Dark, quirky, clever, and controversial, Three Billboards Outside Ebbing, Missouri has been nominated for seven academy awards this year. Like “The Shape of Water,” nominated for a whopping 13, its protagonist is a powerless, justice-seeking female up against an unsympathetic patriarchal system.
Do we—the majority of us in the contemporary world—do we understand what love means? Do we feel fulfilled and spiritually satisfied in the depth of our souls? To the point that we’ve found our soul’s purpose? To the point that we can feel love for others whether they love us or not?
As the source of our irresistible compulsion to grow into our true selves and express our unique creativity, the Self is an ongoing, never-ending process. I see it as the psychological equivalent to the physical exchange of energy and information constantly occurring at the quantum level between the molecules of our bodies and between us and our environments.
Throughout history mothers and grandmothers have dedicated most of their energy, and often their lives, to nurturing and preserving life. Of course, many fathers and grandfathers have done the same. But women’s contributions have been educationally, financially, politically and spiritually restricted, vastly underrated, and largely taken for granted except for occasional lip service.
Once I read about a horse that lived in the same pasture for over 30 years, eating the same old tired grass, trying to find shade in the noonday heat under the same scrawny tree.
Unconscious parts of ourselves acquire negative power because of the well-known psychological law that the longer and harder we repress them, the more energy we give them until they start influencing our behavior in disagreeable ways. They are like sweet little girl dragons which start out innocently enough. If we love them and allow them to come out and play they will grow up to become our friends. But if we ignore them and starve them and keep them cooped up in dark and cramped cages — in much the same way many male-dominated cultures have treated women and their own feminine sides — they grow stronger and angrier every day.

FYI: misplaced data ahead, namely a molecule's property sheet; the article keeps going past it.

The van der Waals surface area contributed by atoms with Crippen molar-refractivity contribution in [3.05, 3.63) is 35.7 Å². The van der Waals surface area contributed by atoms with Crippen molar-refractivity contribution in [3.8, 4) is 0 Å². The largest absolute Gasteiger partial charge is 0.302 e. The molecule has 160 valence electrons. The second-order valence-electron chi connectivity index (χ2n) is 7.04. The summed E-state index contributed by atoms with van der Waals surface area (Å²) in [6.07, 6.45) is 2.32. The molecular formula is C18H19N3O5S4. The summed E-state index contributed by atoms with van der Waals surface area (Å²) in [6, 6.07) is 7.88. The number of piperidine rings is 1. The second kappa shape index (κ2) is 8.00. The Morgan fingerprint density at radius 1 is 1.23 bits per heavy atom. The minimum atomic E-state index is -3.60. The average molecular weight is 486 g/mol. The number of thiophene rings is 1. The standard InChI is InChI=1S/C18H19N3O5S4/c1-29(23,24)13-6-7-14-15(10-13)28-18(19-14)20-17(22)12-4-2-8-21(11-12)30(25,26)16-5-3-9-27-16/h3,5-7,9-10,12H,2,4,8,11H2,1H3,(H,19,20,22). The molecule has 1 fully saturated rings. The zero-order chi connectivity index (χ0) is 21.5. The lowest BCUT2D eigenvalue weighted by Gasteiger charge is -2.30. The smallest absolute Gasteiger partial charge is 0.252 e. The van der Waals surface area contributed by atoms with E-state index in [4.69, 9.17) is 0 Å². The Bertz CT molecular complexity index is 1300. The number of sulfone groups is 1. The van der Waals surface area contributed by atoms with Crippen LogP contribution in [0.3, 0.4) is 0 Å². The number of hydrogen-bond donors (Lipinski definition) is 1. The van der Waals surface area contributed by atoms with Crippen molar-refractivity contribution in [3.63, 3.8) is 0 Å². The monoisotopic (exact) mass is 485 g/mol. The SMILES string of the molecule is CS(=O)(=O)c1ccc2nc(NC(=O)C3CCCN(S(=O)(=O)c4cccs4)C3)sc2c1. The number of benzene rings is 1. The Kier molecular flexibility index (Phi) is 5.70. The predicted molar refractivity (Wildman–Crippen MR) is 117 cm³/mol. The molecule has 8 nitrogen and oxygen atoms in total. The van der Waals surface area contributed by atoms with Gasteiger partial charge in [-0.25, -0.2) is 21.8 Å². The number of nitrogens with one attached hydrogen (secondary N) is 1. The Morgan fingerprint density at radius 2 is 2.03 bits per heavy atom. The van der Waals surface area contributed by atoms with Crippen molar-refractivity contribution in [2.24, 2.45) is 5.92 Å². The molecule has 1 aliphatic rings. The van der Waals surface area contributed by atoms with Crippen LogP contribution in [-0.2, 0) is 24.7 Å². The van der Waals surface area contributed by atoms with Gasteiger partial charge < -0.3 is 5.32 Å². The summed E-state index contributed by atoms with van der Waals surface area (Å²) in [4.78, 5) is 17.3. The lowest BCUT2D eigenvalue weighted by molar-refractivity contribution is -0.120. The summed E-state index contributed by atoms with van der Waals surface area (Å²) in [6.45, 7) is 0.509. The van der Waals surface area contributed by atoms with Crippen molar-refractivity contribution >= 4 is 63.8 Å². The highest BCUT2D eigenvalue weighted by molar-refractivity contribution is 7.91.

Sometimes we mistrust our instincts so much that we can only like ourselves to the extent that others esteem us. Sometimes we’re so afraid of our hidden emotions that we try to escape through intellectualizations or addictions that divert our attention. Sometimes we shield ourselves by conforming to the letter of the law, or by letting conventional wisdom be our guide, thereby allowing others to define reality for us.
Throughout history mothers and grandmothers have dedicated most of their energy, and often their lives, to nurturing and preserving life. Of course, many fathers and grandfathers have done the same. But women’s contributions have been educationally, financially, politically and spiritually limited, vastly underrated, and largely taken for granted except for occasional lip service.
My friends, My family is with me in the mountains to celebrate summer’s last hurrah! Writing two posts a week takes more time than I have right now, so I’m republishing this post from two summers ago. It’s one of my favorites—and one of my readers’ favorites as well. Enjoy. I look forward to your comments. Have […]
Many of us have felt our spirits quicken through glimpses of something ineffable in the mist beyond normal awareness and longed to pursue it. But habitual assumptions are not easy to overcome. Moreover, the daily demands of life are so compelling that we usually defer our journey into the deeply alluring recesses of the forest until another day.